A “painter of stories” Paula Rego is celebrated for her vivid, unsettling depictions of complex narratives that draw on her own biography and wider social issues as well as folklore, fairytales and literature.
Following the recent retrospective at Tate Britain, which travels to Kunstmuseum Den Haag in The Netherlands later this month, the artist’s first solo exhibition with Victoria Miro will bring together a collection of rarely shown works, drawn principally from the past 20 years.
The show’s title, The Forgotten, references the idea of encounters, events or memories that have been suppressed or hidden, which Rego brings to life through her art, exploring both personal associations and social stigmas. The work entitled La Marafona, for example, refers to her relationship with her father and the difficulties of his depression, while a collection pastel pieces from the 2007 Depression series reveal Rego’s own struggles with depression and her attempts to draw her way out of it.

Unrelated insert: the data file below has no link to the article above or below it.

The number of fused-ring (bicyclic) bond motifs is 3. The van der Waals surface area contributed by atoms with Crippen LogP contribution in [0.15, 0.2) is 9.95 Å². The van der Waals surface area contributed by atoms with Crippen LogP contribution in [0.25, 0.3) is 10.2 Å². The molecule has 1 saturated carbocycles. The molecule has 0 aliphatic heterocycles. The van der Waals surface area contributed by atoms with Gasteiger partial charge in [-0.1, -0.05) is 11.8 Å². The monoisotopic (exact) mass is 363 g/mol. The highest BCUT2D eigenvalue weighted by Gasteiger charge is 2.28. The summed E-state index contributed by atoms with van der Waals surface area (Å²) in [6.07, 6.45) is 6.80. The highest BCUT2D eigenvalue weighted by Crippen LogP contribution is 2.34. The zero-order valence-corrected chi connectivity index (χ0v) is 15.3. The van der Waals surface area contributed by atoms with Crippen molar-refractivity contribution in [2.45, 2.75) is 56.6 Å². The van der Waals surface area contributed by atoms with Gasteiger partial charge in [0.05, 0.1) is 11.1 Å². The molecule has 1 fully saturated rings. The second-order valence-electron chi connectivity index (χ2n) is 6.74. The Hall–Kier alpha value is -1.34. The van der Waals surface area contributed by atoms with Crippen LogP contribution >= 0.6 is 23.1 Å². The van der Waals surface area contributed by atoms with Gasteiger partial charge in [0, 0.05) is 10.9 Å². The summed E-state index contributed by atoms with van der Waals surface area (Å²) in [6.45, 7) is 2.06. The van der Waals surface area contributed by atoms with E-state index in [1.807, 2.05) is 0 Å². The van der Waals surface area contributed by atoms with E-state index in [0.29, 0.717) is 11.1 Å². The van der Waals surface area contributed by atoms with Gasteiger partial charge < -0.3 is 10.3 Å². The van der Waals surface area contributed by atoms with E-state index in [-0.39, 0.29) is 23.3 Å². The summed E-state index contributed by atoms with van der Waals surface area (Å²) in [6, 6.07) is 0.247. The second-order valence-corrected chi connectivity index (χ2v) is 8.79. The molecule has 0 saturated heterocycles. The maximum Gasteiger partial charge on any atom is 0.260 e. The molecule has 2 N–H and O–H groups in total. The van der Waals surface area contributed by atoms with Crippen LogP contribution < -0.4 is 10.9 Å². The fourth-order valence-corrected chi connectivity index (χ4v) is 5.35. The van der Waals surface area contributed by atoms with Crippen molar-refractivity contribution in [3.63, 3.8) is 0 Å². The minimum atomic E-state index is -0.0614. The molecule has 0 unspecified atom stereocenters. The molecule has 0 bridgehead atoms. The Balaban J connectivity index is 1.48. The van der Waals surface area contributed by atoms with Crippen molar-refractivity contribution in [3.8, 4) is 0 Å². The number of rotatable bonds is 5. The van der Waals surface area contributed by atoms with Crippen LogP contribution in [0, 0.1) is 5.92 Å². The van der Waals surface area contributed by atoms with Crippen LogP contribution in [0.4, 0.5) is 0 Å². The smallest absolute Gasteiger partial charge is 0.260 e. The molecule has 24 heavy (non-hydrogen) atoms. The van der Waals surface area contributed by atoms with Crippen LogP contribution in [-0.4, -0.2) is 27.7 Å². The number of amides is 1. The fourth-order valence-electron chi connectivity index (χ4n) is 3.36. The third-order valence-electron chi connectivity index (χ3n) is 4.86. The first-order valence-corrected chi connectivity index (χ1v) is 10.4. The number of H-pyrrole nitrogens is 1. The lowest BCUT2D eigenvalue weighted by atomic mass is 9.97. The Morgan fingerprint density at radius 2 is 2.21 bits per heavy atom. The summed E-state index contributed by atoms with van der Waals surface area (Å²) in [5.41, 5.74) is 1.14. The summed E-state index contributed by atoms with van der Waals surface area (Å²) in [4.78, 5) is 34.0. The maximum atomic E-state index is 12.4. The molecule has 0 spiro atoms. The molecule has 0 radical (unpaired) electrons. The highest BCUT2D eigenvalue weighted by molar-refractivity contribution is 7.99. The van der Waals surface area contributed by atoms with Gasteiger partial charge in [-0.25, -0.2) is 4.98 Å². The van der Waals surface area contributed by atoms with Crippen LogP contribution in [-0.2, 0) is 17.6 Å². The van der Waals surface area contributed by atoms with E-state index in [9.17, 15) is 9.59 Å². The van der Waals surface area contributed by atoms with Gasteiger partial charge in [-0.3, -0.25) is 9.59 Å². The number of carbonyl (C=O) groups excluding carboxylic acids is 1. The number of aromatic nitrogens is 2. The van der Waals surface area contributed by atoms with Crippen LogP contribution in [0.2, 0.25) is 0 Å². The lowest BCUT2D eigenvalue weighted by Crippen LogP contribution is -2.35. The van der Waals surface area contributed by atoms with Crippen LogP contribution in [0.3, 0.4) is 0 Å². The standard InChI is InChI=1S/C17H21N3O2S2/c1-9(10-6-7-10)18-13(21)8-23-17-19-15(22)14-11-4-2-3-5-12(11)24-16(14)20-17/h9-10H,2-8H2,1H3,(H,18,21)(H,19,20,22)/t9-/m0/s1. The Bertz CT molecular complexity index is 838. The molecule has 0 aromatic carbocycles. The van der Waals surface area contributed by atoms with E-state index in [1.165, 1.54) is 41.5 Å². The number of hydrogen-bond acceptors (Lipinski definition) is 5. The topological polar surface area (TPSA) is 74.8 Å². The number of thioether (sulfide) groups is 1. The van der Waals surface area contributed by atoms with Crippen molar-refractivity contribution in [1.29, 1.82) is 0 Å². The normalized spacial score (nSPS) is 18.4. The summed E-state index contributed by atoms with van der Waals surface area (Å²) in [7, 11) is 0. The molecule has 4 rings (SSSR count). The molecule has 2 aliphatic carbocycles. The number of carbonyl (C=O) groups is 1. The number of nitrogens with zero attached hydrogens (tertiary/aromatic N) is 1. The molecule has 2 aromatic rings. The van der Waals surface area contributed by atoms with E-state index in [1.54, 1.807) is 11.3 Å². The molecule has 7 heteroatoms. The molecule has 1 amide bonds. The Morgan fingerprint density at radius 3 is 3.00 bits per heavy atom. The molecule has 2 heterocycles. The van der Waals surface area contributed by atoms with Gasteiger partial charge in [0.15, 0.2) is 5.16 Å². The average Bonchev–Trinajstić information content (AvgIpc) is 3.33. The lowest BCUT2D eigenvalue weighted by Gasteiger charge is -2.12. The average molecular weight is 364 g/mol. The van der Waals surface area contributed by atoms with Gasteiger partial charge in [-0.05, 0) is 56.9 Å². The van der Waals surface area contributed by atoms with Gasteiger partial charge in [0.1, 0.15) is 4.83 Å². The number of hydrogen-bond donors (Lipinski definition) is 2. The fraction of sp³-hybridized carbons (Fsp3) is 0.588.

A number of self-portraits will also be on view. Made in 2017, after the artist fell and badly injured her face, the works capture Rego’s features, bruised and out of shape, but rather than expressing pain or suffering, the portraits, like many of her works, take interest in the idea of physical or emotional transformation which is then further transformed through the artist’s imagination and the act of image-making.
“Paula Rego: The Forgotten” runs from 19 November 2021 to 22 January 2022 at Victoria Miro, 16 Wharf Road, London N1 7RW. For more information, visit: victoria-miro.com
Featured Image: Paula Rego, La Marafona, 2005. Pastel on paper on aluminium © Paula Rego. Courtesy the artist and Victoria Miro
Millie Walton is a London-based art writer and editor. She has contributed a broad range of arts and culture features and interviews to numerous international publications, and collaborated with artists and galleries globally. She also writes fiction and poetry.